ill LYTeracy – Reconsidering The Lone Ranger‘s Ending


Blame Quentin Tarantino. In his urge to seize headlines, he created an early top ten movies list of 2013, and got me thinking about The Lone Ranger again, which he has dubbed one of the best of the year.

Not that Tarantino’s stamp necessarily means you have proper back-up, of course. This is, after all, a guy who thinks Kick-Ass 2 is also one of the year’s best, that Batman is a boring character, and that it’s anything but absurd to do a best-of list in October when many of the likely best have yet to be released (if critics did likewise, several Tarantino movies would have been left out in the cold). But hey, welcome to the party, Quentin. I’ll take fellow Lone Ranger fans where I can get them.

If you aren’t already familiar with my idiosyncratic read of The Lone Ranger, I’ll give it to you in a nutshell: it’s an unreliable tale told by a slightly crazy and broken old man, namely Tonto, who’s attempting to retcon his life and recast himself as the hero. Some think I’m full of it; others express some interest in how I saw it. But people on both sides have asked me what the final shot means – that image over the end credits of old Tonto walking off into the desert. Until recently, I did not have a good answer. The danger in reviewing movies as quickly as we do is that not everything sinks in right away. My initial take was that maybe it symbolized a small man in a big world, or his loneliness at being the last of his tribe. I think there’s a lot more to it now.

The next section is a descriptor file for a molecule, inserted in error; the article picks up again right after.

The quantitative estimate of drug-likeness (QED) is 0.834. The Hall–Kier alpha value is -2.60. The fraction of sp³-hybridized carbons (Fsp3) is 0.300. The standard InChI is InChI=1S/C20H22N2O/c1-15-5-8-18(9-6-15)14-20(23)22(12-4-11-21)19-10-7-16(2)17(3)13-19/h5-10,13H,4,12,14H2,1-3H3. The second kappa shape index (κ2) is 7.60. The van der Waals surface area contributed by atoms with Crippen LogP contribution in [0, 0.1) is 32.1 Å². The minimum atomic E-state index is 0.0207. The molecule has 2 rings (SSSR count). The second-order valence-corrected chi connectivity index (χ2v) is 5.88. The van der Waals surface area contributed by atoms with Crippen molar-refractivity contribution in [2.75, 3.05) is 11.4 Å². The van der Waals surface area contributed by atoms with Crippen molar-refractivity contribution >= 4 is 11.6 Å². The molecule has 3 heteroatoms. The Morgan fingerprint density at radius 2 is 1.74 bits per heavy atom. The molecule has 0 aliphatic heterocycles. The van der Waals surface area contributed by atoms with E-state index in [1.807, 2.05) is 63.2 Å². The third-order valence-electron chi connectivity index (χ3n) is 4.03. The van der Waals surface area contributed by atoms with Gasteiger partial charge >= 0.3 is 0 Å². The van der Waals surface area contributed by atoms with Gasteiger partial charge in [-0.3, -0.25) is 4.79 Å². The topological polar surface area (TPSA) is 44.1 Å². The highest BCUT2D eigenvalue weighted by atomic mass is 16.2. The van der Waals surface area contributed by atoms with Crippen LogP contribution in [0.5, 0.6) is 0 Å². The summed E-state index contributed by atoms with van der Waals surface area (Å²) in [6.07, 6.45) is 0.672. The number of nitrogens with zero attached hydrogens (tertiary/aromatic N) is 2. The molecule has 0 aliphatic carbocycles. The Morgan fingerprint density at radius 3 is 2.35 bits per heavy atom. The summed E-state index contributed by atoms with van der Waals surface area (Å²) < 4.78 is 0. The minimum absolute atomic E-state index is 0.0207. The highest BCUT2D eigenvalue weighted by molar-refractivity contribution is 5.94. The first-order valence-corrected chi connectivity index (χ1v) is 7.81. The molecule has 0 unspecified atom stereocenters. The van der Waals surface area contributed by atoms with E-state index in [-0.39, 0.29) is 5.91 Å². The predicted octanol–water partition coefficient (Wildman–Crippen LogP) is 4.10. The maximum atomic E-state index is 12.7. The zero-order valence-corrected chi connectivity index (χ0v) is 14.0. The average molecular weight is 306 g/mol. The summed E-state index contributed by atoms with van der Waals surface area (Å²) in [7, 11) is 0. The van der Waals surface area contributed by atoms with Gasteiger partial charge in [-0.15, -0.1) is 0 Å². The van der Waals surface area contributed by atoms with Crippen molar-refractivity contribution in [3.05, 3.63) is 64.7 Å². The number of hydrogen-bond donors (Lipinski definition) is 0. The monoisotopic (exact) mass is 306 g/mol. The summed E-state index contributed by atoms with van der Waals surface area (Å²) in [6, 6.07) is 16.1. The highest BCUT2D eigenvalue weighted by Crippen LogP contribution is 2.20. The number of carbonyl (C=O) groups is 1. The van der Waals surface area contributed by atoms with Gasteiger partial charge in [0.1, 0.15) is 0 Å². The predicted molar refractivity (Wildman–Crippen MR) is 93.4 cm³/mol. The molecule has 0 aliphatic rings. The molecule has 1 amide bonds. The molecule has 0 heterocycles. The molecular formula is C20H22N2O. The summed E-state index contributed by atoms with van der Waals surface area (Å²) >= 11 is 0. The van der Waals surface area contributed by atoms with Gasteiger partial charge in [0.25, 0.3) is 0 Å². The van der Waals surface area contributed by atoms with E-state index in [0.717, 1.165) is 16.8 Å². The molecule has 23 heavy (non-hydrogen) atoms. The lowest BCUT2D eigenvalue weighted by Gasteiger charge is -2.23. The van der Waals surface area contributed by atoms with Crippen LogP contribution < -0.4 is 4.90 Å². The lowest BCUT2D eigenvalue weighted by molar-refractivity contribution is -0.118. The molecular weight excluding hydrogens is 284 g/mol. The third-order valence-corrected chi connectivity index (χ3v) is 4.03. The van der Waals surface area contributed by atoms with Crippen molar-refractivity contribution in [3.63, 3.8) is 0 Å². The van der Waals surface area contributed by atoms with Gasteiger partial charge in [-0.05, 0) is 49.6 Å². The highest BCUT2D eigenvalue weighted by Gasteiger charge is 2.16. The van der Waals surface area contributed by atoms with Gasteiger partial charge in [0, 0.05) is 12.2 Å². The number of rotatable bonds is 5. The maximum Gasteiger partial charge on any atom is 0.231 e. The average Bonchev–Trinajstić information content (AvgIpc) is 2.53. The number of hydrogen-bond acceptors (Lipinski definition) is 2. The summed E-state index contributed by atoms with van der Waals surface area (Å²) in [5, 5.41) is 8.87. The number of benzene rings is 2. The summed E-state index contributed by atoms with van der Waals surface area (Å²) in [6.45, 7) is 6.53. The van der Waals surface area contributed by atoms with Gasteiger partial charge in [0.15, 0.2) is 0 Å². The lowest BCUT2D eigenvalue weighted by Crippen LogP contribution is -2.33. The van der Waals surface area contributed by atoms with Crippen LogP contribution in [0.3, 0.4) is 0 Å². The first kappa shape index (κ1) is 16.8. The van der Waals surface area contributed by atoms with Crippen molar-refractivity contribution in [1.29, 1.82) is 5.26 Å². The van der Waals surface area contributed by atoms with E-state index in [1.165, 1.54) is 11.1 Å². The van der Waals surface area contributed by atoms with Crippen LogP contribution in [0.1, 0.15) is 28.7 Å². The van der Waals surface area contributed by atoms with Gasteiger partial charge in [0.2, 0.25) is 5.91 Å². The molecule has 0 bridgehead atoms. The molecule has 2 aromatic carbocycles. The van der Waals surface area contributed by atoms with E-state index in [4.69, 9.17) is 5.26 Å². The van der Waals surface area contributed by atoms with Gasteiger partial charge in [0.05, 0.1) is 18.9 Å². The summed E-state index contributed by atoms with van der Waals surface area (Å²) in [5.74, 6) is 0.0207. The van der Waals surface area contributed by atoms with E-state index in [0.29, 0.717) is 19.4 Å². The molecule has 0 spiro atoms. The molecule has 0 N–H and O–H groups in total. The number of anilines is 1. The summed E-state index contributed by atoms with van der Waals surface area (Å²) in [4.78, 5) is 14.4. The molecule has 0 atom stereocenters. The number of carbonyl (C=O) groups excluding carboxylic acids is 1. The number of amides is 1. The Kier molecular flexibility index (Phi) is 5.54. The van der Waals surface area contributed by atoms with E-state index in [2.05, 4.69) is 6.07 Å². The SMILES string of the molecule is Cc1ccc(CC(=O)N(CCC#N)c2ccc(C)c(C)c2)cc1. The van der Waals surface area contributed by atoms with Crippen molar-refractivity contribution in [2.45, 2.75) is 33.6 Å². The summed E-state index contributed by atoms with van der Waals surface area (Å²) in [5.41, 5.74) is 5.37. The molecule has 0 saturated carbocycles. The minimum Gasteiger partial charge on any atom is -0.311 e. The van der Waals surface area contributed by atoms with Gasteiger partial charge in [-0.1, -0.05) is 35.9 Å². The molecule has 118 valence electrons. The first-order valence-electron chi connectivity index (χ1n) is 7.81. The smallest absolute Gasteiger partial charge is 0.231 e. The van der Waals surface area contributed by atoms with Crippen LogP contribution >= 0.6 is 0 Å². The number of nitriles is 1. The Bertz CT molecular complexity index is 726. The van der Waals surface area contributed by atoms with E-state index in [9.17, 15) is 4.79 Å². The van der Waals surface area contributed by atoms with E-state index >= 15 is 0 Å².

Okay, so whether I’m “right” in my interpretation or not – you could argue that my personal interpretation can never be “wrong” to me , but I’m thinking in terms of director intent – we begin with something that’s fairly indisputable. There is a recurring motif of pocket watches in the film. They are called attention to. The simplest read of the watch as metaphor is that it symbolizes time, but it is also notable that in every instance where a pocket watch becomes significant to the story, it is as a gift followed immediately by betrayal – to Tonto as a boy, to the mayor by the main villain, as a bait and switch by the heroes later. Time has betrayed old man Tonto. Tonto’s pocket watch has been cracked, and is stopped – he is still stuck in that moment of betrayal, and cannot move forward.

Paralleling this, he is stuck in a moment in the past when we first meet him as an old man – literally, as he is first seen as a frozen waxwork-like figure in a travelling museum exhibit. What brings him out of it? The chance to tell a story. He initially mistakes the boy for the Lone Ranger because he cannot process that time has moved on for everyone else; as he tells the story, dark events like the mass-killing of his people edge their way in even as he tries to maintain a whimsical tone.

And in telling the story, he frees himself. Having re-assessed himself as the hero rather than a victim, he can move on – no longer trapped by the memory or the exhibit that represents it. He is free at the end, and his leaving the told story behind him even mirrors the behavior of the audience member leaving the theater, having been held in that moment themselves for a couple of hours.

When Tonto tells the Lone Ranger, “Never do that again!” after the “Hi-ho, Silver!” moment, most read it as a tacky joke; a cheap shot at the character’s legacy. But if I recall correctly, those are also the last words spoken by Tonto in the flashback story. Think about them in the context of no longer being trapped by a memory – The Lone Ranger never will do that again, because the story is told, and Tonto is done reliving it.

I’m actually just a little bit glad there won’t be a sequel now – this is a story complete in itself, and if I’m even remotely right in my understanding, continuing the adventures would fundamentally have to change all of that. I hope those who missed it might give it a chance when it finally hits Blu-ray in December.

Now go ahead, Internet: tell me why I’m full of it.